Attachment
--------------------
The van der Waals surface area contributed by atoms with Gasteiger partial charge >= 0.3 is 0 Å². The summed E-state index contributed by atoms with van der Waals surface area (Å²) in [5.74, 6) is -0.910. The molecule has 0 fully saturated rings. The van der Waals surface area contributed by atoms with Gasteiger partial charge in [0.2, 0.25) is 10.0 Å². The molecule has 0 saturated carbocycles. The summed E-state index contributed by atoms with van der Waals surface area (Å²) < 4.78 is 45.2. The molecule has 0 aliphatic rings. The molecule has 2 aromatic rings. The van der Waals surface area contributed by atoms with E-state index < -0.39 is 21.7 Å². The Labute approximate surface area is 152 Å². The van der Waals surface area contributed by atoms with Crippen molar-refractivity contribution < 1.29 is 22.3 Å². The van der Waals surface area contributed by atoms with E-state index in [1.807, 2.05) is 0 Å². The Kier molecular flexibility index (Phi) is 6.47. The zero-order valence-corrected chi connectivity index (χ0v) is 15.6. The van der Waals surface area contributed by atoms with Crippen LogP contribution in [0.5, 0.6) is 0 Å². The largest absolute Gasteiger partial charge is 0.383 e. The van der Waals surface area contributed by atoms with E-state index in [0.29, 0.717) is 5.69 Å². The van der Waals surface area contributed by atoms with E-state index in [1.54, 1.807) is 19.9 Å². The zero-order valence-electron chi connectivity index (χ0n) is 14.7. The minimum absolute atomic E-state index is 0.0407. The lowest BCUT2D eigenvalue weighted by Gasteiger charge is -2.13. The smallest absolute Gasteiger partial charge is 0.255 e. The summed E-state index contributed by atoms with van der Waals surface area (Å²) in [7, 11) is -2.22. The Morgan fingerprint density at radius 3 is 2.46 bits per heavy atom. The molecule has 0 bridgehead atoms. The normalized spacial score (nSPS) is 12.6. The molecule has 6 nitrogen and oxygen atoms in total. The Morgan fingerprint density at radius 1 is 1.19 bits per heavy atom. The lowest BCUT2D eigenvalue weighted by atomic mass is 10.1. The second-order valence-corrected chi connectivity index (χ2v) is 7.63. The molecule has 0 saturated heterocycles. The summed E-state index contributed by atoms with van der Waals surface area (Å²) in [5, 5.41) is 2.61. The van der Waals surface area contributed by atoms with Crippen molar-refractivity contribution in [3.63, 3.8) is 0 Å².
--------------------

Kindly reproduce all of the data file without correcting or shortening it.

The van der Waals surface area contributed by atoms with Gasteiger partial charge >= 0.3 is 0 Å². The summed E-state index contributed by atoms with van der Waals surface area (Å²) in [5.74, 6) is -0.910. The molecule has 0 fully saturated rings. The van der Waals surface area contributed by atoms with Gasteiger partial charge in [0.2, 0.25) is 10.0 Å². The molecule has 0 saturated carbocycles. The summed E-state index contributed by atoms with van der Waals surface area (Å²) < 4.78 is 45.2. The molecule has 0 aliphatic rings. The molecule has 2 aromatic rings. The van der Waals surface area contributed by atoms with E-state index < -0.39 is 21.7 Å². The Labute approximate surface area is 152 Å². The van der Waals surface area contributed by atoms with Crippen molar-refractivity contribution < 1.29 is 22.3 Å². The van der Waals surface area contributed by atoms with E-state index in [1.807, 2.05) is 0 Å². The Kier molecular flexibility index (Phi) is 6.47. The zero-order valence-corrected chi connectivity index (χ0v) is 15.6. The van der Waals surface area contributed by atoms with Crippen LogP contribution in [0.5, 0.6) is 0 Å². The largest absolute Gasteiger partial charge is 0.383 e. The van der Waals surface area contributed by atoms with E-state index in [0.29, 0.717) is 5.69 Å². The van der Waals surface area contributed by atoms with E-state index in [1.54, 1.807) is 19.9 Å². The zero-order valence-electron chi connectivity index (χ0n) is 14.7. The minimum absolute atomic E-state index is 0.0407. The lowest BCUT2D eigenvalue weighted by Gasteiger charge is -2.13. The smallest absolute Gasteiger partial charge is 0.255 e. The summed E-state index contributed by atoms with van der Waals surface area (Å²) in [7, 11) is -2.22. The Morgan fingerprint density at radius 3 is 2.46 bits per heavy atom. The molecule has 0 bridgehead atoms. The normalized spacial score (nSPS) is 12.6. The molecule has 6 nitrogen and oxygen atoms in total. The Morgan fingerprint density at radius 1 is 1.19 bits per heavy atom. The lowest BCUT2D eigenvalue weighted by atomic mass is 10.1. The second-order valence-corrected chi connectivity index (χ2v) is 7.63. The molecule has 0 saturated heterocycles. The summed E-state index contributed by atoms with van der Waals surface area (Å²) in [5, 5.41) is 2.61. The van der Waals surface area contributed by atoms with Crippen molar-refractivity contribution in [3.63, 3.8) is 0 Å².